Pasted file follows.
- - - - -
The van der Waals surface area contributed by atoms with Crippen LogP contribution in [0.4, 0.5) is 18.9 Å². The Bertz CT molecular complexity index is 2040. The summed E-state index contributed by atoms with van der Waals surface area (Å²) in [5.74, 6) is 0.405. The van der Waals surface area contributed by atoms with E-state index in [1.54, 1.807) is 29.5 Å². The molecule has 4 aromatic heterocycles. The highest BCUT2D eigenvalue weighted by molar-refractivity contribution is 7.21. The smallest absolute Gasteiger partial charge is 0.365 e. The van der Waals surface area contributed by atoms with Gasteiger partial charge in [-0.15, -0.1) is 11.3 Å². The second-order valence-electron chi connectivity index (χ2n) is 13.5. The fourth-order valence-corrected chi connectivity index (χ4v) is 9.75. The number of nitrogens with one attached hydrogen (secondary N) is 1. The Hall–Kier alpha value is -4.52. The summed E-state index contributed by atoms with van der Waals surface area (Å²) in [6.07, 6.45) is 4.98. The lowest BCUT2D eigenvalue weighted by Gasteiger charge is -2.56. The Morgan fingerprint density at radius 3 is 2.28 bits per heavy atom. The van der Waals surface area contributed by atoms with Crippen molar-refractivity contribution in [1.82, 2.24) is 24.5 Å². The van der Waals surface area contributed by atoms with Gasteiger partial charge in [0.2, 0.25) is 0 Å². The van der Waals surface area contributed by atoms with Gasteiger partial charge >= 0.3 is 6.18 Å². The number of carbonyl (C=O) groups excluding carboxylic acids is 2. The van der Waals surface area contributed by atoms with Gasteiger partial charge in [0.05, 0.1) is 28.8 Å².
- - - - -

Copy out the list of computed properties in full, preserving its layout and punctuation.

The van der Waals surface area contributed by atoms with Crippen LogP contribution in [0.4, 0.5) is 18.9 Å². The Bertz CT molecular complexity index is 2040. The summed E-state index contributed by atoms with van der Waals surface area (Å²) in [5.74, 6) is 0.405. The van der Waals surface area contributed by atoms with E-state index in [1.54, 1.807) is 29.5 Å². The molecule has 4 aromatic heterocycles. The highest BCUT2D eigenvalue weighted by molar-refractivity contribution is 7.21. The smallest absolute Gasteiger partial charge is 0.365 e. The van der Waals surface area contributed by atoms with Gasteiger partial charge in [-0.15, -0.1) is 11.3 Å². The second-order valence-electron chi connectivity index (χ2n) is 13.5. The fourth-order valence-corrected chi connectivity index (χ4v) is 9.75. The number of nitrogens with one attached hydrogen (secondary N) is 1. The Hall–Kier alpha value is -4.52. The summed E-state index contributed by atoms with van der Waals surface area (Å²) in [6.07, 6.45) is 4.98. The lowest BCUT2D eigenvalue weighted by Gasteiger charge is -2.56. The Morgan fingerprint density at radius 3 is 2.28 bits per heavy atom. The van der Waals surface area contributed by atoms with Crippen molar-refractivity contribution in [1.82, 2.24) is 24.5 Å². The van der Waals surface area contributed by atoms with Gasteiger partial charge in [0.2, 0.25) is 0 Å². The van der Waals surface area contributed by atoms with Gasteiger partial charge >= 0.3 is 6.18 Å². The number of carbonyl (C=O) groups excluding carboxylic acids is 2. The van der Waals surface area contributed by atoms with Gasteiger partial charge in [0.05, 0.1) is 28.8 Å².